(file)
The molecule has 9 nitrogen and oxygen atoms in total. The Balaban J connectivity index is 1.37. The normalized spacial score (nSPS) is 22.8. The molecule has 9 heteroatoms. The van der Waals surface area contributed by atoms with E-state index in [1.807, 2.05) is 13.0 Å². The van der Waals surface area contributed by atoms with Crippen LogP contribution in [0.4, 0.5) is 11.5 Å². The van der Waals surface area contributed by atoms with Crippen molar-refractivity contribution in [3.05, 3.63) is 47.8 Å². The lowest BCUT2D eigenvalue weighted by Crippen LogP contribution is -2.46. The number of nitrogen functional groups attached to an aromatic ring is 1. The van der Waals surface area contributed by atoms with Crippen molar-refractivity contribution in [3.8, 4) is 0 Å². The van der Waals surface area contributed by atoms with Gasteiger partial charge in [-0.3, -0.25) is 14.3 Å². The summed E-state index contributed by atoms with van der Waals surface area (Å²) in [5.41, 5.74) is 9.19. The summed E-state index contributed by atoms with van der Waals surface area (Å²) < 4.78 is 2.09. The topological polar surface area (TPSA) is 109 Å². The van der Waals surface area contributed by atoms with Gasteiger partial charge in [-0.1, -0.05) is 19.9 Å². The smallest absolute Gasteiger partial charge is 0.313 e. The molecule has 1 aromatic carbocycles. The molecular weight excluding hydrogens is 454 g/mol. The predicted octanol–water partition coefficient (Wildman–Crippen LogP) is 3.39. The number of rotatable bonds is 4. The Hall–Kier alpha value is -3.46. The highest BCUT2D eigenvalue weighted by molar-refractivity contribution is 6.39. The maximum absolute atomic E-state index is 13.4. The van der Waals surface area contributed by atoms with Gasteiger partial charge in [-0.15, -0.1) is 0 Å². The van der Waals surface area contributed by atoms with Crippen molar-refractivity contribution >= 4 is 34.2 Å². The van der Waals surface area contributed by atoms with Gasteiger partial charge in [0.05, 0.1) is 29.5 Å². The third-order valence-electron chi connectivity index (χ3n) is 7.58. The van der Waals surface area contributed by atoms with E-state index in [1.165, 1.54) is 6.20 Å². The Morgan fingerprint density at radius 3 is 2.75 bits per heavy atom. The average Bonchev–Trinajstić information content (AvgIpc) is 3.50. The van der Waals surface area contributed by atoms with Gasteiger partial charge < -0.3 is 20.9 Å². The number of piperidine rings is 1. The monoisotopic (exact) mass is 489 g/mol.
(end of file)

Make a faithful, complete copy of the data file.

The molecule has 9 nitrogen and oxygen atoms in total. The Balaban J connectivity index is 1.37. The normalized spacial score (nSPS) is 22.8. The molecule has 9 heteroatoms. The van der Waals surface area contributed by atoms with E-state index in [1.807, 2.05) is 13.0 Å². The van der Waals surface area contributed by atoms with Crippen LogP contribution in [0.4, 0.5) is 11.5 Å². The van der Waals surface area contributed by atoms with Crippen molar-refractivity contribution in [3.05, 3.63) is 47.8 Å². The lowest BCUT2D eigenvalue weighted by Crippen LogP contribution is -2.46. The number of nitrogen functional groups attached to an aromatic ring is 1. The van der Waals surface area contributed by atoms with Crippen molar-refractivity contribution in [3.8, 4) is 0 Å². The van der Waals surface area contributed by atoms with Gasteiger partial charge in [-0.3, -0.25) is 14.3 Å². The summed E-state index contributed by atoms with van der Waals surface area (Å²) in [5.41, 5.74) is 9.19. The summed E-state index contributed by atoms with van der Waals surface area (Å²) < 4.78 is 2.09. The topological polar surface area (TPSA) is 109 Å². The van der Waals surface area contributed by atoms with Gasteiger partial charge in [-0.1, -0.05) is 19.9 Å². The smallest absolute Gasteiger partial charge is 0.313 e. The molecule has 1 aromatic carbocycles. The molecular weight excluding hydrogens is 454 g/mol. The predicted octanol–water partition coefficient (Wildman–Crippen LogP) is 3.39. The number of rotatable bonds is 4. The Hall–Kier alpha value is -3.46. The highest BCUT2D eigenvalue weighted by molar-refractivity contribution is 6.39. The maximum absolute atomic E-state index is 13.4. The van der Waals surface area contributed by atoms with Gasteiger partial charge in [-0.15, -0.1) is 0 Å². The van der Waals surface area contributed by atoms with Crippen molar-refractivity contribution >= 4 is 34.2 Å². The van der Waals surface area contributed by atoms with Gasteiger partial charge in [0.05, 0.1) is 29.5 Å². The third-order valence-electron chi connectivity index (χ3n) is 7.58. The van der Waals surface area contributed by atoms with E-state index in [1.165, 1.54) is 6.20 Å². The Morgan fingerprint density at radius 3 is 2.75 bits per heavy atom. The average Bonchev–Trinajstić information content (AvgIpc) is 3.50. The van der Waals surface area contributed by atoms with Gasteiger partial charge < -0.3 is 20.9 Å². The number of piperidine rings is 1. The monoisotopic (exact) mass is 489 g/mol.